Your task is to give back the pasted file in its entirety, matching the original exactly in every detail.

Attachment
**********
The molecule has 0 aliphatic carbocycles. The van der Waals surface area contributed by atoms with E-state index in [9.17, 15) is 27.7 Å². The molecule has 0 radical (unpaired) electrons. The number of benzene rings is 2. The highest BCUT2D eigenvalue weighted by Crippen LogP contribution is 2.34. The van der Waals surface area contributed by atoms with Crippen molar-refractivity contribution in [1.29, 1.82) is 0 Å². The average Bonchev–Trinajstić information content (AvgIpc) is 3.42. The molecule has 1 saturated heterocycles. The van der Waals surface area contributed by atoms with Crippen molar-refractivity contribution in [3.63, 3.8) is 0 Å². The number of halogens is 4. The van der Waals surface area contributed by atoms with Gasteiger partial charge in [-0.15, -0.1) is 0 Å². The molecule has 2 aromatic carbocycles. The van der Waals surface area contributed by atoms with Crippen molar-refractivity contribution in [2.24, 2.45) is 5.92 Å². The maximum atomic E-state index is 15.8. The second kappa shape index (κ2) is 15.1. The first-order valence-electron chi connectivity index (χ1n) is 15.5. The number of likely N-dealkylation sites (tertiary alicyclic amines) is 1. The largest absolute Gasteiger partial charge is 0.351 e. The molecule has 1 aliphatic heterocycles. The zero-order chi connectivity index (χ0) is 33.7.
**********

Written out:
The molecule has 0 aliphatic carbocycles. The van der Waals surface area contributed by atoms with E-state index in [9.17, 15) is 27.7 Å². The molecule has 0 radical (unpaired) electrons. The number of benzene rings is 2. The highest BCUT2D eigenvalue weighted by Crippen LogP contribution is 2.34. The van der Waals surface area contributed by atoms with Crippen molar-refractivity contribution in [1.29, 1.82) is 0 Å². The average Bonchev–Trinajstić information content (AvgIpc) is 3.42. The molecule has 1 saturated heterocycles. The van der Waals surface area contributed by atoms with Crippen molar-refractivity contribution in [3.63, 3.8) is 0 Å². The number of halogens is 4. The van der Waals surface area contributed by atoms with Gasteiger partial charge in [-0.15, -0.1) is 0 Å². The molecule has 2 aromatic carbocycles. The van der Waals surface area contributed by atoms with Crippen molar-refractivity contribution in [2.24, 2.45) is 5.92 Å². The maximum atomic E-state index is 15.8. The second kappa shape index (κ2) is 15.1. The first-order valence-electron chi connectivity index (χ1n) is 15.5. The number of likely N-dealkylation sites (tertiary alicyclic amines) is 1. The largest absolute Gasteiger partial charge is 0.351 e. The molecule has 1 aliphatic heterocycles. The zero-order chi connectivity index (χ0) is 33.7.